In today's Authors in the Spotlight, we have authors Natalina Reis and N. M. Scuri!
How long have you been published? I was published for the first time in January 2016.
What's the worst part about being published? The pressure to top yourself and (in my case) the possible criticism of others (even though criticism is not necessarily bad but it is nerve racking)
What's the best part about being published? Sharing my stories with the world and seeing my words in book form. It’s a kind of an otherworldly experience to go to a library and see your book on the shelf or have someone come and tell you how much they liked it.
Are you self published or did you go through a publishing company? I’m traditionally published with two small publishers, one based in Hawaii and another based in Australia. Because of my time limitations, self-publication was not an option for me at the time. Even though the business of writing is still a 24-hour job even going through a publisher, I don’t have to worry about hiring cover artists or worry about the business of actually formatting and dealing with the retailers for example. It takes some of the load from the author. On the other hand, the author has a bit less freedom with choices such as covers, in some cases even titles. However, I have been very fortunate with my current publisher who has been not only super supportive in every area but also an amazing cheerleader.
What is the name of your book(s)? I have three out right now. My first is called We Will Always Have the Closet (romantic suspense/contemporary), Desert Jewel (romantic fantasy/paranormal), and Loved You Always (romantic comedy/suspense/contemporary).
Was it/were they an easy write for you? Yes and no. They all came pretty easy in terms of characters and plot, but there is nothing easy about writing a book. The editing and revising process can be truly grueling. I’m rather obsessive about my writing, so anytime that I’m in the zone (which is almost always) it throws everything else in my life for a loop; grocery shopping, everyday house cleaning, laundry, TV, movies, shopping, you name it.
What's the hardest part about writing a book? It’s when you hit a “dry” spot. I’m going through one as I write this. I am bringing back a pretty popular character from one of my other books and I think I’m almost scared of ruining the character, so the writing has been extremely slow for my liking. And like I said the editing, revising process can be taxing as well.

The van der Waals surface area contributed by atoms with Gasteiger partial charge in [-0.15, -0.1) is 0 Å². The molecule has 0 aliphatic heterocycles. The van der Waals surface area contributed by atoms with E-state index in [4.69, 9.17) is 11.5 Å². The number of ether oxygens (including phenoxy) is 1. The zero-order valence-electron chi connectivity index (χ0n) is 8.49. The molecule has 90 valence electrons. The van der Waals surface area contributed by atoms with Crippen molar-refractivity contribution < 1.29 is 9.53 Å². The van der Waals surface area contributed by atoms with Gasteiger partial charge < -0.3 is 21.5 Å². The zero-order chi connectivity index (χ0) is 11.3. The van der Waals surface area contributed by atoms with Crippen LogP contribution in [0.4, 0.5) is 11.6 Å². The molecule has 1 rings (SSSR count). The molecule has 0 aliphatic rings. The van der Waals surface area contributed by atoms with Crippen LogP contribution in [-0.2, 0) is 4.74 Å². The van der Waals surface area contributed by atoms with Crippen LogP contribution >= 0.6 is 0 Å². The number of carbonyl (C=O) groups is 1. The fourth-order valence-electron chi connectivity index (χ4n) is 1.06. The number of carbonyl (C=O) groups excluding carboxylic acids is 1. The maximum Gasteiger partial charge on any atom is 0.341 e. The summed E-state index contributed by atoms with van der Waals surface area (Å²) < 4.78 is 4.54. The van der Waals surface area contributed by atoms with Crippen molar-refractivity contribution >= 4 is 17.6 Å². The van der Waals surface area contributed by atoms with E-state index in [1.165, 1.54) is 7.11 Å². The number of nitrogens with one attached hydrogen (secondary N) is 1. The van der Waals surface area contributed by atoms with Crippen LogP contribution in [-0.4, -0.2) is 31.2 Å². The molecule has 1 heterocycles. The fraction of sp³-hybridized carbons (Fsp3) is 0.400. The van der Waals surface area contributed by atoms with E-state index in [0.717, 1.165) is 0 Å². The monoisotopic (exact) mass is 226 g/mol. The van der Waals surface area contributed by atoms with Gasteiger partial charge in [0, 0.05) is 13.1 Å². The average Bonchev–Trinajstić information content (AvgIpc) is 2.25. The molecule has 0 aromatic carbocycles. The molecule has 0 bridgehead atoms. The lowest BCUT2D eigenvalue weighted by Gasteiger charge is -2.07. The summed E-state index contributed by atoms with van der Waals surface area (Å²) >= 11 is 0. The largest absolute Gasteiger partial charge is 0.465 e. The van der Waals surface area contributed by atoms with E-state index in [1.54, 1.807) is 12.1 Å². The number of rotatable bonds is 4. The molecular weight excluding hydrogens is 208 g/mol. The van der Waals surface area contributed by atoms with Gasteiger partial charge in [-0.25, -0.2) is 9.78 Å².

What's the easiest part about writing a book? I’m not sure there is anything really easy about writing a book. Don’t misunderstand me. If it is your passion—like it is mine—it’s fun no matter how much work you put into it but easy…no, can’t think of one thing. Maybe writing The End at the end, lol?
Where can interested readers purchase their copy of your book(s)? My first book is found in the Kindle store (and it is also a Kindle Unlimited book) and in paperback format anywhere books are sold. My other two are pretty much everywhere; From my publisher’s web store, Amazon, Barnes & Noble, Kobo, IBooks and many other retailers in the US and abroad. Here are the links:
Desert Jewel: All Links
Loved You Always: All Links
Do you have any future projects in the works? I have one manuscript with the publisher right now (romance with sci-fi elements), one with the editor (M/M paranormal romance), and one in progress (romcom). At the time of this writing I still have no tentative dates for any of them.
How long have you been published? I've been writing since I was small. My first piece of fiction was published when I was in college, when I was 17-18.
What's the worst part about being published? There's not really a “worst” part, however, there is the realization that getting published doesn't magically make you a best-selling author. There's promotion, there's still the day job, and there's the next book. Please get back to me about this when I'm rich and famous.
What's the best part about being published? Holding a print book with your name on the front and your story on the inside never gets old.